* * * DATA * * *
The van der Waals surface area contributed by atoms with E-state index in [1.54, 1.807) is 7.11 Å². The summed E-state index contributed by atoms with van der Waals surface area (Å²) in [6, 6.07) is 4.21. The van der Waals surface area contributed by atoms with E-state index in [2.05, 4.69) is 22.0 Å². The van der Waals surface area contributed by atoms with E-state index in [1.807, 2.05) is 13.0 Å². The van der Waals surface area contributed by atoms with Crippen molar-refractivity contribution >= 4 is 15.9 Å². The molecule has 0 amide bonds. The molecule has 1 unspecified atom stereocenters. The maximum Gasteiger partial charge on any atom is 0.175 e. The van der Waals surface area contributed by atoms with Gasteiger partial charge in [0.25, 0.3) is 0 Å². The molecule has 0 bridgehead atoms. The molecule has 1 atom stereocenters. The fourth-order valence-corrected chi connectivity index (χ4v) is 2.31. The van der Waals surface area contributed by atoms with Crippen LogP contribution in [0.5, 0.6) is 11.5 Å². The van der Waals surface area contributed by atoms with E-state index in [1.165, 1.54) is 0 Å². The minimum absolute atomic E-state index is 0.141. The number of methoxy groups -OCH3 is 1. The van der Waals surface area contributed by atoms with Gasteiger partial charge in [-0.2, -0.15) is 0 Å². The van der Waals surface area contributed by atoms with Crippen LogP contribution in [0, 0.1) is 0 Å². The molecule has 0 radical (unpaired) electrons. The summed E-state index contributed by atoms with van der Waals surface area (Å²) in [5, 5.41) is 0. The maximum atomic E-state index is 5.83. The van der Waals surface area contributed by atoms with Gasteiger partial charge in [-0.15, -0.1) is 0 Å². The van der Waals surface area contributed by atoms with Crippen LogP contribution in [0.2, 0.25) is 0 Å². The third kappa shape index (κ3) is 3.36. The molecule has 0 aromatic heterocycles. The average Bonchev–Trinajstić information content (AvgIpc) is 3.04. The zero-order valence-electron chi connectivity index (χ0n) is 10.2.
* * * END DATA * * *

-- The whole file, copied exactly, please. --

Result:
The van der Waals surface area contributed by atoms with E-state index in [1.54, 1.807) is 7.11 Å². The summed E-state index contributed by atoms with van der Waals surface area (Å²) in [6, 6.07) is 4.21. The van der Waals surface area contributed by atoms with E-state index in [2.05, 4.69) is 22.0 Å². The van der Waals surface area contributed by atoms with E-state index in [1.807, 2.05) is 13.0 Å². The van der Waals surface area contributed by atoms with Crippen molar-refractivity contribution >= 4 is 15.9 Å². The molecule has 0 amide bonds. The molecule has 1 unspecified atom stereocenters. The maximum Gasteiger partial charge on any atom is 0.175 e. The van der Waals surface area contributed by atoms with Gasteiger partial charge in [0.25, 0.3) is 0 Å². The molecule has 0 bridgehead atoms. The molecule has 1 atom stereocenters. The fourth-order valence-corrected chi connectivity index (χ4v) is 2.31. The van der Waals surface area contributed by atoms with Crippen LogP contribution in [0.5, 0.6) is 11.5 Å². The van der Waals surface area contributed by atoms with E-state index in [1.165, 1.54) is 0 Å². The minimum absolute atomic E-state index is 0.141. The number of methoxy groups -OCH3 is 1. The van der Waals surface area contributed by atoms with Gasteiger partial charge in [-0.2, -0.15) is 0 Å². The van der Waals surface area contributed by atoms with Crippen LogP contribution in [0, 0.1) is 0 Å². The molecule has 0 radical (unpaired) electrons. The summed E-state index contributed by atoms with van der Waals surface area (Å²) in [5, 5.41) is 0. The maximum atomic E-state index is 5.83. The van der Waals surface area contributed by atoms with Gasteiger partial charge in [-0.15, -0.1) is 0 Å². The van der Waals surface area contributed by atoms with Crippen LogP contribution in [0.2, 0.25) is 0 Å². The third kappa shape index (κ3) is 3.36. The molecule has 0 aromatic heterocycles. The average Bonchev–Trinajstić information content (AvgIpc) is 3.04. The zero-order valence-electron chi connectivity index (χ0n) is 10.2.